The interplay between ending a marriage that may have involved domestic violence for several years and the right of a wife to sue her husband after divorce recently came together in a case in California. In Boblitt v. Boblitt, the California Appellate Court considered a civil lawsuit for money damages on a tort claim brought by a wife against her husband for a broken jaw and a history of physical abuse during their 24-year relationship and marriage.
The husband moved to dismiss the case saying that part of the divorce code in California included taking into account a history of domestic violence in determining support and alimony. He said that the wife’s issues all could have been litigated in the marital case, thereby foreclosing her from filing a lawsuit after the divorce was final.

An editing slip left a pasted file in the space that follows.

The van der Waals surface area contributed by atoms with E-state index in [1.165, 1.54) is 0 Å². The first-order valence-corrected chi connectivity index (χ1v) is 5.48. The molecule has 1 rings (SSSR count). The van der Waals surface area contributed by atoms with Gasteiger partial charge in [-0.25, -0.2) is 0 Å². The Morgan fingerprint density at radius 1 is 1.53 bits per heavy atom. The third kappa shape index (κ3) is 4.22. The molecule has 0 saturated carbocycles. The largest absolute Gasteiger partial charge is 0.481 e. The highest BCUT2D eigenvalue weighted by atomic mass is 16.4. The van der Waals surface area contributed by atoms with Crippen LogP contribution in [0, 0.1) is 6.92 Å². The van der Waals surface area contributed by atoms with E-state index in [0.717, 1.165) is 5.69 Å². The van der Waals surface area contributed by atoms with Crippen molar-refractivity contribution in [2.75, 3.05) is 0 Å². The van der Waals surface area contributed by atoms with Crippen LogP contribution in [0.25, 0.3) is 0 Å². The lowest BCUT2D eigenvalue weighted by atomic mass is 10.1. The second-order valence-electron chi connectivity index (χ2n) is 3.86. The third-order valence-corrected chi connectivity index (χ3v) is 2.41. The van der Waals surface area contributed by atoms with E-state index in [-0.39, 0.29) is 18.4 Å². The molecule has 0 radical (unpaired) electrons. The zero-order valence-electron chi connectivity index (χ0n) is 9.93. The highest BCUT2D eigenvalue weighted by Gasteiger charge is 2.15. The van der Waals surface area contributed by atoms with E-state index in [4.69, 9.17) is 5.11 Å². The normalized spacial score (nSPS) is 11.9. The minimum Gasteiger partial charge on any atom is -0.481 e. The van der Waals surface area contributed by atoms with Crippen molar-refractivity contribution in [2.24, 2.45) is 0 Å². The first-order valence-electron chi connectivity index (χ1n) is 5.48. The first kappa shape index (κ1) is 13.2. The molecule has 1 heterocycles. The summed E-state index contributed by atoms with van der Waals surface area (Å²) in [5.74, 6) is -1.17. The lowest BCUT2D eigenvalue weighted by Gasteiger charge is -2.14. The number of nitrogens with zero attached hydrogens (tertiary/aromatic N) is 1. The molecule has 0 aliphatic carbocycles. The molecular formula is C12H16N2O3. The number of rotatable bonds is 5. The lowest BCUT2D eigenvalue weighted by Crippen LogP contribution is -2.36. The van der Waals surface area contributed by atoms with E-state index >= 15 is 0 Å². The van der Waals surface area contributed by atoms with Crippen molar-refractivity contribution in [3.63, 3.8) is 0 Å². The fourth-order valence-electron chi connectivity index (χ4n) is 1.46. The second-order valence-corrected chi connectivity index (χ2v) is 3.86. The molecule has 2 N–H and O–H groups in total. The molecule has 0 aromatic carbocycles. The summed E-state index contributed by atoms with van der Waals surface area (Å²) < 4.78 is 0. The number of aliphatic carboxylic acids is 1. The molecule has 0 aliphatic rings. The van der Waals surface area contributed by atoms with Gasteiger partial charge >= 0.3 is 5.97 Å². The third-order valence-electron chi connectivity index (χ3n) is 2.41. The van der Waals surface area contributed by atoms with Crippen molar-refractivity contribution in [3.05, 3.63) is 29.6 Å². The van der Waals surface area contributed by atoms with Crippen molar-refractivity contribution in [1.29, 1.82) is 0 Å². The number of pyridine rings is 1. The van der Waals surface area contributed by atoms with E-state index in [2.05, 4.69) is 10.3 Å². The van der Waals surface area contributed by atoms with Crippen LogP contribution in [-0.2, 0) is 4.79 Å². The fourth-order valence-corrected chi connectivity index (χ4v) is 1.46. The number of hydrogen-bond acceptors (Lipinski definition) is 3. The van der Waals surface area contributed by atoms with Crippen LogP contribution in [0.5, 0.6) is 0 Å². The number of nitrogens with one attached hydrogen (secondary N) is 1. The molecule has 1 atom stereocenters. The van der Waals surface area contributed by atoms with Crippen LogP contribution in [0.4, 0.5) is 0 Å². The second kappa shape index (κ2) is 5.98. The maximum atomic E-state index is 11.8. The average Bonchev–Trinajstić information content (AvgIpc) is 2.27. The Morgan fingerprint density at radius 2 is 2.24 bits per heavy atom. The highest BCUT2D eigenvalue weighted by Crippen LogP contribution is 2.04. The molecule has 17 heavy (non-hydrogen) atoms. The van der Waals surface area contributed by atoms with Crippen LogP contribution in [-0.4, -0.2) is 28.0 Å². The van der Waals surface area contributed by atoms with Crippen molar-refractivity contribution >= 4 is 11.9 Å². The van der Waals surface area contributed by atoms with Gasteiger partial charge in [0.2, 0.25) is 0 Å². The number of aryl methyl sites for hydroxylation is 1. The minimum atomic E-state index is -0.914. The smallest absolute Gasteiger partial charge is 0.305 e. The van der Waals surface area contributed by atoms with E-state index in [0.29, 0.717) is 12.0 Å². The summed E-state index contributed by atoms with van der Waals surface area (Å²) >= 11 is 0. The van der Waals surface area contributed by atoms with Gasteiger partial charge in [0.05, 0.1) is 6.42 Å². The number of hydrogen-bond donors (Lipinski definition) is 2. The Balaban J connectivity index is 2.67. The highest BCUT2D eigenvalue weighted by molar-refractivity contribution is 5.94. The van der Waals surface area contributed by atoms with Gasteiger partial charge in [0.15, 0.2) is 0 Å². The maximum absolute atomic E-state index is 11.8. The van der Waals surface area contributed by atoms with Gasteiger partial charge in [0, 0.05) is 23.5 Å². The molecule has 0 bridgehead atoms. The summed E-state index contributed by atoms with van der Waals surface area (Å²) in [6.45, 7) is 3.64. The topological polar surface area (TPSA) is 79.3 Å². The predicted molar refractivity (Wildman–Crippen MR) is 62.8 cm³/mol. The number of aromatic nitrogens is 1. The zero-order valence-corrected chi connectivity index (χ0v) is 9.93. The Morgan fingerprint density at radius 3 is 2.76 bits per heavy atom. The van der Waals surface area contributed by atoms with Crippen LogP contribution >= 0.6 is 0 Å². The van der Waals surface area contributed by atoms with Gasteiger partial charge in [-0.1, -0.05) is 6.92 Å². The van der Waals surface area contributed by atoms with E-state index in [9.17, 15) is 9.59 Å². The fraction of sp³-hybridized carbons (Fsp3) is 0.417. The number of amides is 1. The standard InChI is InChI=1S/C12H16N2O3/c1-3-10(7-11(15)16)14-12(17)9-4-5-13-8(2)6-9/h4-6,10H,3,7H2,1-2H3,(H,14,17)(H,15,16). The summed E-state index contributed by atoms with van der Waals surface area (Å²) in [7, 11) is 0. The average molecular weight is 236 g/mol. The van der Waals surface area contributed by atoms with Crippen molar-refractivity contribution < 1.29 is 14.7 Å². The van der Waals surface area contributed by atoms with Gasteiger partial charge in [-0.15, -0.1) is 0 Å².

The doctrine of res judicata means that once a case is decided it is over and done with. However, a tort action, like the one she brought, is based on the right to be free from personal injury. The court said there was no sound basis for concluding that the marital code would have fully compensated her for the pattern of violations of those rights. In other words, considering domestic violence and setting a level of support does not vindicate the primary right of a woman to be free from personal injury. Therefore, the wife had a right to proceed with a civil action for money damages.